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360-degree view on water management in European cities

Urban Water Atlas for Europe

Last week the European Commission published the Urban Water Atlas for Europe, a complete panorama of water management in European cities. Combining art with science, the atlas illustrates the role of water in cities and presents best practices, viable solutions and cutting edge developments that can help save this vital and valuable resource.

The Urban Water Atlas for Europe aims to raise public interest and participation in water issues by combining the work of scientists, artists, politicians and municipal stakeholders with that of schoolchildren and teachers, and presenting it in a new, accessible and attractive format. The atlas also attempts to change traditional perceptions of water being a free and infinite resource, and encourages its conservation. The atlas provides a wealth of information on best practices, viable solutions and cutting-edge developments that can be used to inspire city officials and urban water experts. The simple language and intuitive illustrations also make the atlas suitable for teachers and children, who can play an important role in protecting water resources.

KWR’s City Blueprints for 40 cities

The City Blueprints, developed by KWR, show cities’ performance in terms of overall water management in more than 40 European cities and regions, together with a number of overseas examples. The City Blueprints illustrate each city’s water demand and availability, flood and drought risk, trends and pressures. For each city, the atlas also provides the Blue City Index, which varies from 0 to 10. This is the overall score based on the 25 indicators of the City Blueprint. In Europe Amsterdam is the best performing city with a BCI of 8.3.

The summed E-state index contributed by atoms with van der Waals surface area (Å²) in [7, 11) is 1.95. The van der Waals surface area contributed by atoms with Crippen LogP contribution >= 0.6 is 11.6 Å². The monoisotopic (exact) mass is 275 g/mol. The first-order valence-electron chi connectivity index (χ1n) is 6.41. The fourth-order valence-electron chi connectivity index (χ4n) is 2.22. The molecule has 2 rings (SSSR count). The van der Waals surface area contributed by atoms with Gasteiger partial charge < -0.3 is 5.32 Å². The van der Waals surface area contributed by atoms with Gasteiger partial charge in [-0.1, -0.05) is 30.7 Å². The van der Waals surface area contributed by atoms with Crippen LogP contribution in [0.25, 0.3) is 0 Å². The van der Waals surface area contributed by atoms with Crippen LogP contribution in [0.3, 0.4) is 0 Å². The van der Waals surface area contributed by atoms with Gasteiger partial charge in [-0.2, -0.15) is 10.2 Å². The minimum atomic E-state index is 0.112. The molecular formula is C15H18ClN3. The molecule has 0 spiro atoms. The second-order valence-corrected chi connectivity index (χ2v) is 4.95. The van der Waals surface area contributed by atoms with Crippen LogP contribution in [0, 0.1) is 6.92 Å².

Water footprint based on food consumption

Another interesting feature of the atlas is the fact that a lot of water is required to produce food, but very different quantities are needed for the production of different types of foods. The illustrations of the atlas show that by shifting to healthier diets (i.e. less meat) and by avoiding food waste, a lot of water can be saved in Europe.

Collaboration

The Urban Water Atlas is the fruit of collaboration between the Commission’s Science and Knowledge Service – the Joint Research Centre, Fundació CTM Centre Tecnològic, KWR, Utrecht University, the European Innovation Partnership on Water (EIP Water), and the Network for Water in European Regions and Cities (NETWERC H2O). The atlas was created within the framework of the BlueSCities project, funded under Horizon 2020, the EU research and innovation scheme.

Presentation of the Urban Water Atlas for Europe. From left to right Richard Elelman (CTM), Berd Gawlik (JRC), Karmenu Vella (Commissioner in charge of Environment, Maritime Affairs and Fisheries of the European Union), Kees van Leeuwen (KWR) and Stef Koop (KWR).